Proponents often use ashwagandha to reduce stress and anxiety and manage several chronic conditions. However, research into the efficacy of ashwagandha for these purposes is inconclusive.
For hundreds of years, people have used the roots and orange-red fruit of ashwagandha for medicinal purposes. The herb is also known as Indian ginseng or winter cherry. The name “ashwagandha” describes the smell of its root, meaning “like a horse.” By definition, ashwa means horse.
Practitioners use this herb as a general tonic to boost energy and reduce stress and anxiety. Some also claim that the herb may be beneficial for certain cancers, Alzheimer’s disease, and anxiety. However, more research is necessary to confirm the potential health benefits of this herb.
In Ayurvedic medicine, ashwagandha is considered a Rasayana. This means that it helps maintain youth, both mentally and physically.
There is some evidence to suggest that the herb can have neuroprotective and anti-inflammatory effects. Inflammation underpins many health conditions, and reducing inflammation can protect the body against a variety of conditions.
For example, proponents may use ashwagandha to help treat the following:
Different treatments make use of different parts of the plant, including the leaves, seeds, and fruit. However, at present, there is limited evidence supporting its potential benefits in humans.
Scientific studies have suggested that ashwagandha
That said, researchers do not know a lot about how the herb reacts within the human body. Most studies so far have had small sample sizes and have used a variety of ashwagandha preparations. As such, further research into the possible benefits of ashwagandha is still necessary.
There is some evidence to support the use of ashwagandha for the following:
Stress and anxiety
Ashwagandha may have a calming effect on anxiety symptoms. In a
Although this research is promising, scientists need to collect much more data before recommending the herb to treat anxiety.
The review suggests that consuming 300–500 mg twice per day, in the morning and before sleep, may be beneficial for individuals undergoing strenuous resistance or endurance training.
Some people may use ashwagandha to boost their heart health, including:
However, there is little research in humans to support these benefits. A 2023 review highlights multiple rat studies suggesting that ashwagandha may possess cardioprotective properties.
Similarly, a 2021 review indicates that ashwagandha and other medicinal herbs could help prevent cognitive decline and restore normal cognitive function. However, it adds that further investigation is still necessary.
Many people living with cancer may experience stress, anxiety, and fatigue. For those seeking non-pharmaceutical options for relief from these symptoms, ashwagandha may provide a suitable option.
The dosage of ashwagandha and the way people use it depends on the condition they are hoping to treat. There is no standard dosage based on modern clinical trials.
Different studies have used different dosages. Some
Capsule dosages often contain between 250–1,500 mg of ashwagandha. The herb comes in the form of a capsule, powder, and liquid extract.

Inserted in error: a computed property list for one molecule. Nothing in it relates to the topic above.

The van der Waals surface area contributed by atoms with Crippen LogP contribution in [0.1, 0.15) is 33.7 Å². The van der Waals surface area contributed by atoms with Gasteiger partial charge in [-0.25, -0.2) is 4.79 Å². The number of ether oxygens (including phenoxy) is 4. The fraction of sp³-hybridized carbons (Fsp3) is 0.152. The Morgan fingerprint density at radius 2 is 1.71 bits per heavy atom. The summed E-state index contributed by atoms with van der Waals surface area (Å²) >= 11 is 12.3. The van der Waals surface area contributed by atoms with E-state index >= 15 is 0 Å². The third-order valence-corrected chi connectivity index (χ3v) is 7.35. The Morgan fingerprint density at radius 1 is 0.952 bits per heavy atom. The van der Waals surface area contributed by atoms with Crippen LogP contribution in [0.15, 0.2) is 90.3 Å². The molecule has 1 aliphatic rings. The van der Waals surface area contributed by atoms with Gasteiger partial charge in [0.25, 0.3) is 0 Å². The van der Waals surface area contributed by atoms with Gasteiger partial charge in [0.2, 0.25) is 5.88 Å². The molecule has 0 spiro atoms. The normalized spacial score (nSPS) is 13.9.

In some cases, taking high doses can cause unpleasant side effects. It is best to speak with a healthcare professional about safety and dosage before taking any new herbal supplements, including ashwagandha.
People can usually tolerate ashwagandha in small-to-medium doses. However, there have not been enough long-term studies to fully examine the possible side effects.
Taking large amounts of ashwagandha
According to the
Another potential concern for Ayurvedic herbs is that the
Furthermore, evidence advises that ashwagandha may not be suitable for the following individuals:
- pregnant people
- those about to have surgery
- those with thyroid or autoimmune disorders
- those with hormone-sensitive prostate cancer
- those taking certain medications, such as immunosuppressants, anticonvulsants, thyroid hormone drugs, or medications for diabetes and hypertension
Some FAQs about the benefits of ashwagandha may include:
Is it okay to take ashwagandha everyday?
Evidence suggests it is tolerable to take ashwagandha over a short-term period. However, it is important to take a suitable dose. As most dosages of ashwagandha capsules contain between 250–1,500 mg of ashwagandha, it is not advisable to exceed these dosages.
Is ashwagandha good for anxiety?
While more research is necessary, evidence suggests that ashwagandha may help to reduce symptoms of anxiety.
Do I take ashwagandha in the morning or night?
There is no conclusive evidence whether it is better to take aswagandha in the morning or night. Some evidence suggests that people may benefit by splitting the daily dose between the morning and night.
Can ashwagandha cause a false positive drug test?
The Department of Defense dietary supplement resource note that ashwagandha should not produce a positive result on a routine military drug screening test.
Ashwagandha is a herbal treatment in Ayurvedic medicine. Some studies suggest that ashwagandha could have a range of health benefits. These could include reducing stress and anxiety, improving athletic performance, and possessing neuroprotective properties.
However, many of the studies so far have been small, conducted in animals, or had flaws in their design. For this reason, researchers cannot say with certainty that it is an effective treatment. More work is necessary.
If a person chooses to use this herb as part of a treatment plan, they should be sure to discuss it with their doctor first. Evidence suggests that ashwagandha is safe to use in the short-term. However, pregnant people and those with preexisting health conditions should talk to their doctor before using ashwagandha.